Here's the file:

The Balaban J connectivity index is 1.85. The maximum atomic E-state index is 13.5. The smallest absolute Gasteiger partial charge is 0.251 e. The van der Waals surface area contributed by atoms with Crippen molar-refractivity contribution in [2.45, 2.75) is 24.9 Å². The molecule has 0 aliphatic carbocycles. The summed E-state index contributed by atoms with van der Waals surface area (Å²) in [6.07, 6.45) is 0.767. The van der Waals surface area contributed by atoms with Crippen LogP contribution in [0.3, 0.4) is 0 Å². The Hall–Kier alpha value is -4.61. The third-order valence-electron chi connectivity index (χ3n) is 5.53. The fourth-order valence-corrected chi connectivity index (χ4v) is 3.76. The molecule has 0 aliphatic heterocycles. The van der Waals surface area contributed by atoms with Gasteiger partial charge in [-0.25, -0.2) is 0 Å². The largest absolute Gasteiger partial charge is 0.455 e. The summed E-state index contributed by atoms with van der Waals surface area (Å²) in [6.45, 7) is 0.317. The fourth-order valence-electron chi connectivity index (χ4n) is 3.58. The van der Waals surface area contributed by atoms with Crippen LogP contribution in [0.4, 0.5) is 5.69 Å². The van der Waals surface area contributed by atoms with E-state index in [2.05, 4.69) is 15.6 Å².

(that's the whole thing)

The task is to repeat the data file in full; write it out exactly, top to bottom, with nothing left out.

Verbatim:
The Balaban J connectivity index is 1.85. The maximum atomic E-state index is 13.5. The smallest absolute Gasteiger partial charge is 0.251 e. The van der Waals surface area contributed by atoms with Crippen molar-refractivity contribution in [2.45, 2.75) is 24.9 Å². The molecule has 0 aliphatic carbocycles. The summed E-state index contributed by atoms with van der Waals surface area (Å²) in [6.07, 6.45) is 0.767. The van der Waals surface area contributed by atoms with Crippen LogP contribution in [0.3, 0.4) is 0 Å². The Hall–Kier alpha value is -4.61. The third-order valence-electron chi connectivity index (χ3n) is 5.53. The fourth-order valence-corrected chi connectivity index (χ4v) is 3.76. The molecule has 0 aliphatic heterocycles. The van der Waals surface area contributed by atoms with Gasteiger partial charge in [-0.25, -0.2) is 0 Å². The largest absolute Gasteiger partial charge is 0.455 e. The summed E-state index contributed by atoms with van der Waals surface area (Å²) in [6.45, 7) is 0.317. The fourth-order valence-electron chi connectivity index (χ4n) is 3.58. The van der Waals surface area contributed by atoms with Crippen LogP contribution in [0.4, 0.5) is 5.69 Å². The van der Waals surface area contributed by atoms with E-state index in [2.05, 4.69) is 15.6 Å².